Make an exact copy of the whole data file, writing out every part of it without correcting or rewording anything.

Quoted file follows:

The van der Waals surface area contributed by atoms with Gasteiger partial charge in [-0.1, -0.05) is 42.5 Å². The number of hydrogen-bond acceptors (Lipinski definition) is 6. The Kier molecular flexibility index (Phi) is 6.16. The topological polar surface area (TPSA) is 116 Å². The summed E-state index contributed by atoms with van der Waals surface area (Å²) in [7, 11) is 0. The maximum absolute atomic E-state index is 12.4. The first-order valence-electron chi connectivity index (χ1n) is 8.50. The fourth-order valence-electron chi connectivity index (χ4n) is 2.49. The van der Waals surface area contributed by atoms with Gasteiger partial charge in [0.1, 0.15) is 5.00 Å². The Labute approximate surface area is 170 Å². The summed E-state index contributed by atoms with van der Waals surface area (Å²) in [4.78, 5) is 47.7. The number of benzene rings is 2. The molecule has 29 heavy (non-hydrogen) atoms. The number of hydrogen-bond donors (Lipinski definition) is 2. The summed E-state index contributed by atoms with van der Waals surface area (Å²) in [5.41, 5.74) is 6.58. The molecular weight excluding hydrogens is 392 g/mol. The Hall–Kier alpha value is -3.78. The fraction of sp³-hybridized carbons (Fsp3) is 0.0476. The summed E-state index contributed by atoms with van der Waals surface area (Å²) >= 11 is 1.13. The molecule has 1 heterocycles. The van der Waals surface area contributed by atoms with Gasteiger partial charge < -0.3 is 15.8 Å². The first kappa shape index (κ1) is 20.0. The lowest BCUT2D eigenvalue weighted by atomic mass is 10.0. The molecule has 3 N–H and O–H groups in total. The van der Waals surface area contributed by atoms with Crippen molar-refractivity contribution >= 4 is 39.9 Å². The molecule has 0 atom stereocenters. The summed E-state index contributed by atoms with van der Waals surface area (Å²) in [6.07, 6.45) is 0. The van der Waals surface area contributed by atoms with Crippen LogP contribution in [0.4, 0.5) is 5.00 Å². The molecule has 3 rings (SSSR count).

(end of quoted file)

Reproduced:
The van der Waals surface area contributed by atoms with Gasteiger partial charge in [-0.1, -0.05) is 42.5 Å². The number of hydrogen-bond acceptors (Lipinski definition) is 6. The Kier molecular flexibility index (Phi) is 6.16. The topological polar surface area (TPSA) is 116 Å². The summed E-state index contributed by atoms with van der Waals surface area (Å²) in [7, 11) is 0. The maximum absolute atomic E-state index is 12.4. The first-order valence-electron chi connectivity index (χ1n) is 8.50. The fourth-order valence-electron chi connectivity index (χ4n) is 2.49. The van der Waals surface area contributed by atoms with Gasteiger partial charge in [0.1, 0.15) is 5.00 Å². The Labute approximate surface area is 170 Å². The summed E-state index contributed by atoms with van der Waals surface area (Å²) in [4.78, 5) is 47.7. The number of benzene rings is 2. The molecule has 29 heavy (non-hydrogen) atoms. The number of hydrogen-bond donors (Lipinski definition) is 2. The summed E-state index contributed by atoms with van der Waals surface area (Å²) in [5.41, 5.74) is 6.58. The molecular weight excluding hydrogens is 392 g/mol. The Hall–Kier alpha value is -3.78. The fraction of sp³-hybridized carbons (Fsp3) is 0.0476. The summed E-state index contributed by atoms with van der Waals surface area (Å²) >= 11 is 1.13. The molecule has 1 heterocycles. The van der Waals surface area contributed by atoms with Gasteiger partial charge < -0.3 is 15.8 Å². The first kappa shape index (κ1) is 20.0. The lowest BCUT2D eigenvalue weighted by atomic mass is 10.0. The molecule has 3 N–H and O–H groups in total. The van der Waals surface area contributed by atoms with Crippen molar-refractivity contribution >= 4 is 39.9 Å². The molecule has 0 atom stereocenters. The summed E-state index contributed by atoms with van der Waals surface area (Å²) in [6.07, 6.45) is 0. The van der Waals surface area contributed by atoms with Crippen LogP contribution in [0.4, 0.5) is 5.00 Å². The molecule has 3 rings (SSSR count).